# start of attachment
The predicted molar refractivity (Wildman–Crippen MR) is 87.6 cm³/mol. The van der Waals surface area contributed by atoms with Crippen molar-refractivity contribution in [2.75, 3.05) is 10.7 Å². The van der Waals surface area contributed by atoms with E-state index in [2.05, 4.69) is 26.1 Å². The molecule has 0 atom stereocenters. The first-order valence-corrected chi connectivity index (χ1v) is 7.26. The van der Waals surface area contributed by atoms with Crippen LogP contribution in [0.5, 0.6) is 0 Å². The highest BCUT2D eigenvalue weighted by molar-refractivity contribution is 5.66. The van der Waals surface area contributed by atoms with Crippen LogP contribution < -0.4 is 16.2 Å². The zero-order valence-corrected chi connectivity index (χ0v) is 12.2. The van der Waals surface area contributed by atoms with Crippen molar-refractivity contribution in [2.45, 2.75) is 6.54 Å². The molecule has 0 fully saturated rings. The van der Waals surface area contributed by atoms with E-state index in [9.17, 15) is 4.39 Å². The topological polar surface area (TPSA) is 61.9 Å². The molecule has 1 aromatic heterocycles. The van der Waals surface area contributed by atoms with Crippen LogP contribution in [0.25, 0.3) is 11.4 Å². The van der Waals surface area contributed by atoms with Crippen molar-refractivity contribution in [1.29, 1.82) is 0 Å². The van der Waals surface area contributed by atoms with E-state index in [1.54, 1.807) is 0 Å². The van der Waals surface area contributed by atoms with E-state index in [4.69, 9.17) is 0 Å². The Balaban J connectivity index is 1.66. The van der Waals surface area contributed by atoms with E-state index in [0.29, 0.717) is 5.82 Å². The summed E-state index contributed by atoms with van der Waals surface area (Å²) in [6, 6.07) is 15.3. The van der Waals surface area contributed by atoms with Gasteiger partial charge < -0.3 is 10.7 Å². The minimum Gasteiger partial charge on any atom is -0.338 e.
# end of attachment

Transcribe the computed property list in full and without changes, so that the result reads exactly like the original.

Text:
The predicted molar refractivity (Wildman–Crippen MR) is 87.6 cm³/mol. The van der Waals surface area contributed by atoms with Crippen molar-refractivity contribution in [2.75, 3.05) is 10.7 Å². The van der Waals surface area contributed by atoms with E-state index in [2.05, 4.69) is 26.1 Å². The molecule has 0 atom stereocenters. The first-order valence-corrected chi connectivity index (χ1v) is 7.26. The van der Waals surface area contributed by atoms with Crippen LogP contribution in [0.5, 0.6) is 0 Å². The highest BCUT2D eigenvalue weighted by molar-refractivity contribution is 5.66. The van der Waals surface area contributed by atoms with Crippen LogP contribution < -0.4 is 16.2 Å². The zero-order valence-corrected chi connectivity index (χ0v) is 12.2. The van der Waals surface area contributed by atoms with Crippen molar-refractivity contribution in [2.45, 2.75) is 6.54 Å². The molecule has 0 fully saturated rings. The van der Waals surface area contributed by atoms with E-state index in [9.17, 15) is 4.39 Å². The topological polar surface area (TPSA) is 61.9 Å². The molecule has 1 aromatic heterocycles. The van der Waals surface area contributed by atoms with Crippen LogP contribution in [0.25, 0.3) is 11.4 Å². The van der Waals surface area contributed by atoms with Crippen molar-refractivity contribution in [1.29, 1.82) is 0 Å². The van der Waals surface area contributed by atoms with E-state index in [1.54, 1.807) is 0 Å². The van der Waals surface area contributed by atoms with E-state index in [4.69, 9.17) is 0 Å². The Balaban J connectivity index is 1.66. The van der Waals surface area contributed by atoms with E-state index in [0.29, 0.717) is 5.82 Å². The summed E-state index contributed by atoms with van der Waals surface area (Å²) in [6, 6.07) is 15.3. The van der Waals surface area contributed by atoms with Gasteiger partial charge < -0.3 is 10.7 Å². The minimum Gasteiger partial charge on any atom is -0.338 e.